In “Job (War Survivor’s Guilt),” Hope Wabuke writes of “a silent grace” in the spirit of women’s pain, of empathy. Nasty Women Poets is an affirmation that we are not alone, that there is power in numbers, in numbers of words and numbers of women. Shedding light on the nastiness of oppression, on the nasty messiness of pride and triumph, Amy Miller writes in “I Am Over Here Sobbing”:
and I am over here sobbing
at the history writing itself
and for once I am singing
the national anthem, that part
at the baseball game where I normally
lower my eyes in silence, my hand
nowhere near my heart, as I try
not to think of bursting or rockets
or bombs but instead rest my eyes
on the grass with its millions
of green blades patiently growing
We need this anthology for the world we live in. I can’t help but think of the NFL, paragon of male supremacy and the capitalist objectification of black bodies, and Colin Kaepernick’s kneel that rocked the country, the president calling him a “son of a bitch,” Kaep’s mother tweeting “Guess that I’m a proud bitch!” I can’t help but think of San Juan Mayor Carmen Yulín Cruz wearing a shirt on television emblazoned with the words “Nasty Woman.”
Though this anthology is designed to appeal to a broad audience of nasty women, readers who are also writers may see themselves especially represented. This anthology exists outside of the literary world, but also inside of it. “Fuck you, Bukowski,” Katie Bickham writes in “To Charles Bukowski, From a Young Southern Girl with Nice Manners.” Alice Friman writes in “The Poet,” “…I wish/ I could rewrite this story, saying/ no one nodded off or walked out,/ saying the big man’s poems were enough/ to fly us beyond judgment’s orbit/ to where the real stars burn.”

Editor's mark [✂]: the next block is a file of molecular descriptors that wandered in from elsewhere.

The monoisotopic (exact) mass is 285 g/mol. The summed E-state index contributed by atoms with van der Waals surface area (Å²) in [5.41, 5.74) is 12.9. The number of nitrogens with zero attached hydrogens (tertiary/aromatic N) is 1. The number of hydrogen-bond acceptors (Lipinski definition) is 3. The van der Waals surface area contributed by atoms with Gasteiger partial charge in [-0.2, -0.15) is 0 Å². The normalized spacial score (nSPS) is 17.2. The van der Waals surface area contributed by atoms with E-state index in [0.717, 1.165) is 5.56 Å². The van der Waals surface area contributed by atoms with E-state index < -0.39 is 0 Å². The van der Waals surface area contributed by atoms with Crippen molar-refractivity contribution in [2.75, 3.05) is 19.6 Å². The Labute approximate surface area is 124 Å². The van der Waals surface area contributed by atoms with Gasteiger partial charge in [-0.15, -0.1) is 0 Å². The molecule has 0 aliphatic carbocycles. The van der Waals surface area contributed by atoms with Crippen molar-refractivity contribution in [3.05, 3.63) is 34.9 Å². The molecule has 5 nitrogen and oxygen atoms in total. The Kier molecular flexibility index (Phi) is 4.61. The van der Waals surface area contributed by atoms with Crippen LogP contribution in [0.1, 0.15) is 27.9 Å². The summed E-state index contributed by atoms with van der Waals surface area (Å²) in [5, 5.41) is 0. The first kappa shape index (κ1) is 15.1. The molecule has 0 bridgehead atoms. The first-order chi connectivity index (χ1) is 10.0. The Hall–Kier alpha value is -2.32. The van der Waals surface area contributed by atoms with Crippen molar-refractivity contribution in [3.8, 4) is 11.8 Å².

Nasty Women Poets is modeled, in part, after three 1973 women’s poetry anthologies (Rising Tides, No More Masks, and We Become New). Several germinal feminist writers from those first anthologies including Hilda Raz, Marge Piercy, and Diane Wakowski appear in Nasty Women Poets as well.
This nod to the feminist anthologies of the 1970’s is a beautiful opportunity to reflect on the ways that feminism and our society at large has progressed alongside the ways we have stagnated and regressed. In light of the disturbing reality that 53% of white women voted for Trump, how do white feminists recommit to a relentless interrogation of whiteness? How do white women writers work in an anti-white-supremacist manner?
Poets are called to continue to write about the politics of inclusivity. How do cisgender women editors confront our gender essentialism? Not every woman has a vagina and breasts; embracing that reality contains promise and freedom for each of us. How do we center our differences in our journeys towards inclusivity and equity? As feminist poets may have wondered in 1973, how do we create anthologies that include increasing breadths of experience across disability, gender, race, ethnicity, language, and more? How do we continue to center and publish the narratives of women? The sex worker, the homeless woman asking for change, the woman asking for everything, the woman in prison, the woman with a child in prison, the woman facing addiction, the woman at the abortion clinic, the woman who won’t leave her abuser, the woman who left her abuser, the woman we want to leave the room, the woman cleaning the floors, the woman in the mirror.
Reading this anthology gave me hope that we can carry forth these conversations. I finished Nasty Women Poets with a passionate litany of questions. Whether you attended the 2017 Women’s March, watched it online like I did, or just heard murmurs after the fact, reading Nasty Women Poets might make you feel the way you did when you learned that half a million people marched with nasty insistence that January day. Carry these 215 nasty poems in your backpack, your purse, your diaper bag, your back pocket, or your glove compartment as a warm-up for before the fight.